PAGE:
Society & Culture – An Amish Study
There are stark and numerous differences between the insular and parochial traditions of the Amiss and the secular, freedom 21st century, such as family, power and authority, roles and status, gender, conflict, co-operation and decision making. This can be seen In the way gender dictates life In both respective communities.
Amiss women are expected to be modest (In terms of dress, manner and conduct meek and hardworking to support their husbands and families. They are devout Christians and use scripture as the cornerstone and standard by which to live their ivies.
In contrast the modern day woman, may or may not be married, with or without children. Religion is also not central to the home and life in general, with atheism being one of the fastest growing philosophies that people are identifying by. The main source of power within the Amiss world is the male head of the family. The father within the Amiss community forms the backbone of the family economically, labor-wise and organizationally within the farm or business and this support is expected to be recognized.
Language is another differing concept between society and the Amiss, with essentially every Amiss citizen being trilingual. The Amiss speak a dialect of German called Pennsylvania Dutch at home and use High German during worship services. They refer to common English when dealing with anyone who Is not Amiss. This Is not the norm for the general population, with most Western collocation children being raised in a home with only English. A second language may be optionally learnt in school.
Education is also kept within a very specific framework for he Amiss.
As manual labor is an integral part of the Amiss way of life children are often put to work in some way as soon as they are able to walk. Therefore Amiss children are only taught a formal education up until our equivalent year 8 as any more time spent educating would be time that could have been spent working. Even then, Amiss children are taught in their own private schoolhouses within their community by Amiss teachers.
It is highly unusual for the Amiss to obtain any other form of higher education. Matrimony almost always occurs around the age of twenty for the Amiss, with a formal courtship ritual In place.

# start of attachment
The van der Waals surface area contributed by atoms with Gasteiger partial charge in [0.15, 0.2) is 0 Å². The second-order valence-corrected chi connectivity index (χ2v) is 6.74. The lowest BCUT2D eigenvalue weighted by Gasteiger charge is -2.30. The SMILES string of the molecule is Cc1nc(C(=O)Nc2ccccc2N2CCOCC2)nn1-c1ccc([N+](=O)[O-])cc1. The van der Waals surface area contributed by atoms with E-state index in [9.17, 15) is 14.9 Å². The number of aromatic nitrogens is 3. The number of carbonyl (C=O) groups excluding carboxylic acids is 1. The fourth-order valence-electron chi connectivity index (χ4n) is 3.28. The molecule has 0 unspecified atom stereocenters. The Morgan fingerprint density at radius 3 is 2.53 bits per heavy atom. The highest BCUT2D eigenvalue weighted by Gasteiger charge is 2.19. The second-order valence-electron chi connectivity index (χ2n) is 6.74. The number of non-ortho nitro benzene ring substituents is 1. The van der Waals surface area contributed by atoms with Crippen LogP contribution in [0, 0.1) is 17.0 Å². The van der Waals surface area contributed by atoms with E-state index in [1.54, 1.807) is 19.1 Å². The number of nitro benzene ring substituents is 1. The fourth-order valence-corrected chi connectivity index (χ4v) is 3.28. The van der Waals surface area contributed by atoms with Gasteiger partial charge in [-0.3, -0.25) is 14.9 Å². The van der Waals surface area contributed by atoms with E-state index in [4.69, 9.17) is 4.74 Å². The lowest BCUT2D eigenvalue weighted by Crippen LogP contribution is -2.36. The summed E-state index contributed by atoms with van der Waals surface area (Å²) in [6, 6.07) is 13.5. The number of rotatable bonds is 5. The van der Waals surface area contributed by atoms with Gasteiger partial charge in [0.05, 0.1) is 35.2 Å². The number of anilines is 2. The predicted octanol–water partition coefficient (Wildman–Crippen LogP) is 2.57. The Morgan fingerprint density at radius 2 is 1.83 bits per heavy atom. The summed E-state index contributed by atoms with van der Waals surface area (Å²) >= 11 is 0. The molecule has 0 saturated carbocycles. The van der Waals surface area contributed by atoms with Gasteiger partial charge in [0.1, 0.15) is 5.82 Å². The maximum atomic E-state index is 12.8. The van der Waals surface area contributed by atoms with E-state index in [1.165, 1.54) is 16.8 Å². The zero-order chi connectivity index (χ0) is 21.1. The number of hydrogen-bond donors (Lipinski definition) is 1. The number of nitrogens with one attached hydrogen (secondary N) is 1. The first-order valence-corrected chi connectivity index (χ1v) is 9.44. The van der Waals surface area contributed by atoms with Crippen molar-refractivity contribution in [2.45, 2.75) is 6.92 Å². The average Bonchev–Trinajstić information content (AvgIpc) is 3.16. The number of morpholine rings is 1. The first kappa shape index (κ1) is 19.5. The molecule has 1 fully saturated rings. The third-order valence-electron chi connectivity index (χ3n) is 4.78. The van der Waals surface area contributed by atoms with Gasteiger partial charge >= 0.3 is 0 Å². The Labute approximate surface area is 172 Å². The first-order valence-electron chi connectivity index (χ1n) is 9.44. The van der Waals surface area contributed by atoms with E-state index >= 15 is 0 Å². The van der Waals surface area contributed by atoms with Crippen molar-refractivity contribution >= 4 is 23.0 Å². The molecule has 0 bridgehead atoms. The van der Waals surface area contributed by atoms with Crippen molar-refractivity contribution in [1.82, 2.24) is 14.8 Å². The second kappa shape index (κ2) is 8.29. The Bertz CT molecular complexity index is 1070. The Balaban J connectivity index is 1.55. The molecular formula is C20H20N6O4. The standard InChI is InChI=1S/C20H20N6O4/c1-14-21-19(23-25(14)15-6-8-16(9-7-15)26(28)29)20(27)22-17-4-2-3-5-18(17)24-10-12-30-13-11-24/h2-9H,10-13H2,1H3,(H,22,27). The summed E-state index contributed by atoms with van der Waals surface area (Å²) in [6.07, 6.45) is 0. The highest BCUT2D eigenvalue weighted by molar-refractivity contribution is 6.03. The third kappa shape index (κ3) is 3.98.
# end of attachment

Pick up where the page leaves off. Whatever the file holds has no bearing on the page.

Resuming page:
Almost always and In secret the boy will ask the girl to accompany him on the return home from Sunday evening singing in his buggy. A couple’s intention to marry will only be revealed a few weeks before the actual wedding ceremony. Juxtaposed to this is the fact that average Western courtship in comparison is very informal and casual.
Couples may date for as short or as long as they like and rarely ever is the relationship a secret. In some cases marriage never even occurs.
Power and authority is another differing aspects of both ways of life with the Amiss seeing the Bible as a major source of power and authority in their community. Bishops have a particularly authoritative role amongst the Amiss as they are In the community eyes a direct link to the orotund and God. The orotund Is akin to a set of rules and traditions that are parallel to Amiss ethics, values and morals.
Through interpretation of this orotund and implementation of It, he unofficial council of elders holds effective authority within In an Amiss community. In modern society this kind of power and authority Is only wielded by police and the legal system, which is enforced by the government. Aspects of life that conservative Amiss community include gender and its influence in the home and wider community, language, education, courtship & marriage, and power & authority.
These differences are the foundations that the Amiss base their lives, values and rituals upon.